15 – Under or overestimating cooling needs – Cooling needs are often thought of as a building requirement, and can be an afterthought in the minds of those planning a migration. Unfortunately, it will be at the forefront of your mind if you realize that you don’t have enough cooling to support the loads you’ve migrated in! In a worst-case scenario, this could result in having to power off hardware to lessen the cooling load, or even halt a migration in its tracks until larger units can be installed — assuming they can be! Install too much cooling, on the flip side, and you will be stuck paying for oversized cooling units that cycle too quickly, shortening the equipment’s lifespan and while not operating at peak efficiency. All this can be avoided with careful calculation and analysis ahead of move time!
16 – Migrating to a hosting provider without testing their claims (e.g. not enough bandwidth to serve all customers, not enough compute to serve peak load) Make sure that you’ve exercised your hosting provider before going all in with them. Talk to their other customers, if possible, and don’t spring for the lowest cost provider based on dollars alone, or you may be in for a very hard lesson. Some hosting providers have been known to over sell their capacity, and at peak times, all customers workloads are affected and can perform poorly, or not at all. Ensure that if a data center promises you a 1gbps internet pipe, they aren’t selling that same 1gbps to three other customers! Ask the right questions, and do due diligence ahead of time before making the jump.
17 – Having no plan for what to do with hardware from the old data center – Getting rid of old hardware can actually turn out to be a significant cost. There are many companies that specialize in doing just that, as stringent requirements must be followed if your organization is in the business of handling certain kinds of sensitive data such as medical records, financial or credit card information. If the hardware isn’t that old, on the flip side of the coin there can be significant cost savings in re-selling it. The used hardware market is huge. Dell operates an entire line of their business just selling used and refurbished hardware. The bottom line is to think about what you will do with old hardware after you turn it off, as if you haven’t made any plans, you’ll be stuck paying data center rates to store it until you do!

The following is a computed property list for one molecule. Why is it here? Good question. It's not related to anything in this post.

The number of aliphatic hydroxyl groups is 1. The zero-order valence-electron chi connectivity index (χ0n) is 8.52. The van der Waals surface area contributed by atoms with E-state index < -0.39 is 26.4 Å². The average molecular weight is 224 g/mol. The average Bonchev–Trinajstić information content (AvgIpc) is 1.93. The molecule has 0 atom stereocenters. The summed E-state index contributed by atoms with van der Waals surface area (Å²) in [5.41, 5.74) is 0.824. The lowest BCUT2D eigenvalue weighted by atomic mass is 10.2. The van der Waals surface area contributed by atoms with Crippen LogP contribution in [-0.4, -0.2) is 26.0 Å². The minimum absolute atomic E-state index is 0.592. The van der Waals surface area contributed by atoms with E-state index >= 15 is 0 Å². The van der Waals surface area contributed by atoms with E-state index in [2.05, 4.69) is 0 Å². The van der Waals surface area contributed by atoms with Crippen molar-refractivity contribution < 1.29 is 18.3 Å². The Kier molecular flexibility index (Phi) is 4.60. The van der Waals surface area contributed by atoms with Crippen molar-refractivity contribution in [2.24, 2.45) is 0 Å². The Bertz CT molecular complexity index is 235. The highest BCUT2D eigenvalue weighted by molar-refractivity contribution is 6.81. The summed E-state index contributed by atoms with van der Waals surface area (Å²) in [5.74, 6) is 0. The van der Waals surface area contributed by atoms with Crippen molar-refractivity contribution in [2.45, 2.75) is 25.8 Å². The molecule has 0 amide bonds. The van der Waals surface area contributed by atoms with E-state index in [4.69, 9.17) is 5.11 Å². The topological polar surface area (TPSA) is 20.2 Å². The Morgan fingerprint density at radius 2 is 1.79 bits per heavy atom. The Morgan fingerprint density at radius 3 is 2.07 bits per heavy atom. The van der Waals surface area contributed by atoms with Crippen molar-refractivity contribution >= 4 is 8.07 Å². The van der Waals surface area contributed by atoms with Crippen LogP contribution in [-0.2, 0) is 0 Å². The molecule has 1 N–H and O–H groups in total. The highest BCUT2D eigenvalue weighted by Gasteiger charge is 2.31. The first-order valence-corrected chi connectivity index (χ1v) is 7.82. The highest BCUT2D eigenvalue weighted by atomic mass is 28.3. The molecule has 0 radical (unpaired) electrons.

18 – Migrating to a new technology based on marketing material & buzz over true business need — and dealing with all the issues that come w new tech (instability, headaches, downtime) … Avoid being the “new tech guinea pig.” Do everything in your power to demonstrate to stakeholders the risks involved in migrating to new technology “X” if you know for certain it will do more harm than good, or that in the end it won’t provide benefit to the company even if it works as advertised. It’s best to avoid this situation all together, but sometimes it isn’t your choice. If there is still push back, at the very least try to work out an arrangement to do a partial, trial migration to the new technology before going all in.
19 – Rushing to migrate workloads to the cloud without having the in-house expertise with the experience to manage cloud workloads efficiently – Migrating workloads to the cloud is only one step of the process, and you must be sure that you have the expertise to accomplish it. However, once everything has been migrated, you must also be sure that you have the on staff expertise to manage cloud workloads, as the methodologies behind their monitoring can differ greatly from an onsite data center, no longer having the ability to walk into your server room and move wires or hook up a keyboard and monitor to an unresponsive misbehaving mission critical server.
20 – Not taking time to move the actual data into consideration – i.e. Underestimating the bandwidth of a “station wagon full of hard disks / tapes” — Moving terabytes of data takes a significant amount of time and bandwidth. The way this will be accomplished, and the timings must be worked out ahead of time, especially if getting a copy of the data requires server downtime, such as is the case with dumping a MySQL database; with larger databases, this downtime can be very significant. Finally, testing the integrity of the data once it arrives, being sure to know who can and will test and sign off on it. This all requires pre-move planning, and it very well may be decided that the best way to move the data is via a trunkload of high capacity harddisks or tapes.